Okay, let’s back up a second and define a few terms in this equation. Tweens are described by CERN as children aged 8 to 12; not quite teenagers but no longer big babies either. My teacher friends will shoot me down in flames for this cod-pedology but I guess this age group is old enough to be excited by science but not yet old enough to start truly engaging with scientific concepts.

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New portrait of Peter Higgs unveiled

Portrait of Peter Higgs

(Photo courtesy: Antonia Reeve)

By Tushna Commissariat

The Royal Society of Edinburgh (RSE) has just unveiled a portrait of famed physicist Peter Higgs, at the Society’s Fellows’ Summer Reception last week. The painting, which will hang on the walls of the Kelvin Room within the RSE’s premises in Edinburgh, was commissioned to one of Scotland’s leading artists, Victoria Crowe, “to honour the man whose outstanding research was instrumental in [the Higgs boson’s] discovery”. The professor seems distinctly unperturbed by the high-energy proton–proton collision taking place in the top right corner of the painting. I shall leave you to find and discern the other interesting imagery in the painting for yourselves – click on the thumbnail to view a larger picture of the portrait.

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Is creativity as important in science as it is in art?

By James Dacey

Science-inspired art

“Parity Series, Far Infrared”. (Courtesy: Mehri Imani, Central Saint Martins)

The worlds of art and science came together yesterday in central London in a celebration of creativity across disciplines. A symposium at Central Saint Martins College of Art and Design was held to recognize the first group of students to complete the Art and Science MA course – the first course of its kind in the UK. Students taking this course are given the chance to explore the “creative relationships between art and science and how to communicate them”.

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Magnet matters at the LHC

Hard at work at the LHC (Courtesy: CERN/Samuel Morier-Genoud)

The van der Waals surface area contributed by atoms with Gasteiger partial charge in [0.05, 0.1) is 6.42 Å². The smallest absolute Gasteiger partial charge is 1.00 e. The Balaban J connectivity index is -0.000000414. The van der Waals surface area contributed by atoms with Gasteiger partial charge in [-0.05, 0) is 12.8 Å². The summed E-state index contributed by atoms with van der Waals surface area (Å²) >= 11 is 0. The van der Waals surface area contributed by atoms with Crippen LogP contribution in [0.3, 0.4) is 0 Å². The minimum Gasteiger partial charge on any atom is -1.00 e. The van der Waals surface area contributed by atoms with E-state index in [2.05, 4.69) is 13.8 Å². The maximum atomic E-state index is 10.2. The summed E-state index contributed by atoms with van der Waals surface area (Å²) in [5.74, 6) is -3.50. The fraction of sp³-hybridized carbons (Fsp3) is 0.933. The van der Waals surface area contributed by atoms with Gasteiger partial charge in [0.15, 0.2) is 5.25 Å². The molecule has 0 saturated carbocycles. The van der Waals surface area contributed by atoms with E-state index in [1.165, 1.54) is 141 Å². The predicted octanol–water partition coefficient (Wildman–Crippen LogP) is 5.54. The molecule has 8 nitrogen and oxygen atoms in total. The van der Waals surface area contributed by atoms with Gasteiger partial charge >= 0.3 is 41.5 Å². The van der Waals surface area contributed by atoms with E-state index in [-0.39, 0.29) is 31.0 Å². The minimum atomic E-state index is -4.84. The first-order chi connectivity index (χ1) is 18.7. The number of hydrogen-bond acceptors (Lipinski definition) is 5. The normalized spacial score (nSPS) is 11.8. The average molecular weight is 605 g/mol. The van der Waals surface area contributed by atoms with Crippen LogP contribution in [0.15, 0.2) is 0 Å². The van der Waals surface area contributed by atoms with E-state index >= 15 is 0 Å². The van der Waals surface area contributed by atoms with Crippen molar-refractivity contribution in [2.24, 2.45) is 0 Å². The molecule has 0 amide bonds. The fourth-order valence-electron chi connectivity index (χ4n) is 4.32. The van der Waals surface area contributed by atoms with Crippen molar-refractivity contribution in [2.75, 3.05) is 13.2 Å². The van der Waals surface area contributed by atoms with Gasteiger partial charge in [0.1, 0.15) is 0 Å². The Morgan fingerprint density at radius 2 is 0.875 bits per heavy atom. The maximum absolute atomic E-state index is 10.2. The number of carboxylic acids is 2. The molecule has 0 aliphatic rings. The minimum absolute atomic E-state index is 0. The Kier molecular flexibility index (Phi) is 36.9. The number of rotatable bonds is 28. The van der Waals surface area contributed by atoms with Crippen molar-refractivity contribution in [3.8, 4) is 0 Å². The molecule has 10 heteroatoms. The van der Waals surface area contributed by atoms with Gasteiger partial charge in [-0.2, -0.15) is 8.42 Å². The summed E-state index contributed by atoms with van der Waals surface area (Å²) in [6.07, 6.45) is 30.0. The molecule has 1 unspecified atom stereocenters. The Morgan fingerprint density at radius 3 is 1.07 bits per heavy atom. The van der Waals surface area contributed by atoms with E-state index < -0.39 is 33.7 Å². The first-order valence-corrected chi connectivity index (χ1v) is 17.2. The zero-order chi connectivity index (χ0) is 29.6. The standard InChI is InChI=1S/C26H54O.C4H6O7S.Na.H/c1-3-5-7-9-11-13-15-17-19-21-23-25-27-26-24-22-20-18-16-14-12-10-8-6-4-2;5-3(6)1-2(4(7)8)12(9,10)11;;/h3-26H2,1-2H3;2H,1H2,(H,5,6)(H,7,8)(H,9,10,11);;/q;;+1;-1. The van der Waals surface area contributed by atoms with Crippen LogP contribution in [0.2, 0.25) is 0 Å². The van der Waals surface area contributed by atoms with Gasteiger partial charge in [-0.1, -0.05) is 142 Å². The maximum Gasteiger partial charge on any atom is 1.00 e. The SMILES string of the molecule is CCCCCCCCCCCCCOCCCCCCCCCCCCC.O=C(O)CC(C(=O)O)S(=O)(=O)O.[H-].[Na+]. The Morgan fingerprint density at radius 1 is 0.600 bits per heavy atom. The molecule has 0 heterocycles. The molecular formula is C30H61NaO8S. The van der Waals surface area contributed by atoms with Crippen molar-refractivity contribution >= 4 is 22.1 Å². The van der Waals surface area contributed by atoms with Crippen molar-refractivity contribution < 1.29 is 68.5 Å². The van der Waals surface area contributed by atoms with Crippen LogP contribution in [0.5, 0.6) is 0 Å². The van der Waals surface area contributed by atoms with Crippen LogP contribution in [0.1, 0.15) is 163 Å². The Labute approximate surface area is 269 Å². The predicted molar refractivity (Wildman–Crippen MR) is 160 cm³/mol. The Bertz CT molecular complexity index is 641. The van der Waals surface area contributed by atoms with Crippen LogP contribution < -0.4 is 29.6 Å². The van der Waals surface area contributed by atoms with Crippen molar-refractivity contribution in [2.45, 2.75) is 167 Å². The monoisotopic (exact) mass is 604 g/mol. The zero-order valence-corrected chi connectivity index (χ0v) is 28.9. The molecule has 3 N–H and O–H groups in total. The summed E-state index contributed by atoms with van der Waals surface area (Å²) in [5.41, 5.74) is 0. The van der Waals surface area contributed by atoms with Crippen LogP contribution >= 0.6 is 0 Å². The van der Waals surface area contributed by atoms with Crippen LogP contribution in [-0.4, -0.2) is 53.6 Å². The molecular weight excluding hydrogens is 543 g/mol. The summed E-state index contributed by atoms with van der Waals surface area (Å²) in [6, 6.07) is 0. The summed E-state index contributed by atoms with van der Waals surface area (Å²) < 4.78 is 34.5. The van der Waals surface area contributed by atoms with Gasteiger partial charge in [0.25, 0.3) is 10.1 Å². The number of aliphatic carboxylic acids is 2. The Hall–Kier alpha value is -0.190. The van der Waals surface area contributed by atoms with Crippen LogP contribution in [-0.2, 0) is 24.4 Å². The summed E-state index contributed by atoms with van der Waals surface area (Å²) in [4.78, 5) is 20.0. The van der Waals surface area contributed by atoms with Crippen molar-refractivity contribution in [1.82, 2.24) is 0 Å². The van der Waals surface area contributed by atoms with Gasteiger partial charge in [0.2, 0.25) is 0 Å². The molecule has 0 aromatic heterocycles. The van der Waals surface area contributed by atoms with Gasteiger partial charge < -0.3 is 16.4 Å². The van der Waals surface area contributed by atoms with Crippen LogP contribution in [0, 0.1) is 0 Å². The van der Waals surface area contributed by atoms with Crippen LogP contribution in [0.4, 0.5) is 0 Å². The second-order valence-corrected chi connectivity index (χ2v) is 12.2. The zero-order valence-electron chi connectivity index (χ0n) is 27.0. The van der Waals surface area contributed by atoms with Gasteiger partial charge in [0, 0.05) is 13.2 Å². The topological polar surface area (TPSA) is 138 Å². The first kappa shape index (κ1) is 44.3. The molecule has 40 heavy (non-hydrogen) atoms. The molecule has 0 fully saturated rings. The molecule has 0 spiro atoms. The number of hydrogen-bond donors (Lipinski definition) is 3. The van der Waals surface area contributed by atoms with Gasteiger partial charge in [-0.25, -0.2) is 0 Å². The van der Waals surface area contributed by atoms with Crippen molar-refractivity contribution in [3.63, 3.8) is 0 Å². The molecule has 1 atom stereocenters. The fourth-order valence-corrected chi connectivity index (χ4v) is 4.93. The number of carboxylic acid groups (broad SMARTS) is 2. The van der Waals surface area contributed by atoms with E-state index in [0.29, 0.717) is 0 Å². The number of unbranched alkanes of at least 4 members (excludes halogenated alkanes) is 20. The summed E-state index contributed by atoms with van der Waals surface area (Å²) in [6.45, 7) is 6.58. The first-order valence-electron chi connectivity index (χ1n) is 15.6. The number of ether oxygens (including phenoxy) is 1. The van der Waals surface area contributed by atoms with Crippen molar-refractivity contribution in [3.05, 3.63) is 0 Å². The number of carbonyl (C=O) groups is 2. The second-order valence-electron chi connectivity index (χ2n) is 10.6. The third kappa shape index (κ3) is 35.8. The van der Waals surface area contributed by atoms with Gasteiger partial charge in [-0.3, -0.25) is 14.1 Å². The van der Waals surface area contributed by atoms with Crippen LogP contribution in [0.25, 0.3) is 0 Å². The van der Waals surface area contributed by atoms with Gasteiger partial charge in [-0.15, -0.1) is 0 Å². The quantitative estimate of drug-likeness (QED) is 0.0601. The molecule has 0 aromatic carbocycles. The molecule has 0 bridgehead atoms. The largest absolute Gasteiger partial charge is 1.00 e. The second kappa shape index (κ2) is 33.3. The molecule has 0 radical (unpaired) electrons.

Hard at work at the LHC (Courtesy: CERN/Samuel Morier-Genoud)

By Hamish Johnston

Recently I had the pleasure of speaking to CERN’s Steve Myers who is supervising the herculean task of upgrading the superconducting magnets that guide protons around the Large Hadron Collider (LHC).

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What do you most hope the LHC will discover after it is switched back on in 2015?

By James Dacey

Photo of CMS detector

Admiring the insides of the CMS detector at CERN.

My colleague, Hamish Johnston, has just returned from a trip to CERN, where he was granted access to the insides of the Large Hadron Colider (LHC), which is currently being upgraded. He has shared some great photos from his trip on the Physics World Facebook page, including some snaps of the interior of the detector experiments.

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CMS in all its glory

Admiring CMS

Admiring CMS.

By Hamish Johnston at CERN

Today I had the immense good fortune of seeing the insides of the CMS detector at CERN.

The huge detector was pulled open and I could see all the various layers that are used to track the vast numbers of particles that are produced when protons collide at the Large Hadron Collider.

Unlike earlier photos of the detector that were taken when it was being built, the beamline is still intact as it passes through the CMS – a plain black conduit suspended many metres above the floor. You can see the beamline poking out from the centre of the detector in the photo on the right.

Imperial College’s Jim Virdee was our tour guide, and he told us how several military technologies from the former Soviet Union have been put to good use in the detector. These include brass shell casings that were melted down to make components for the detector.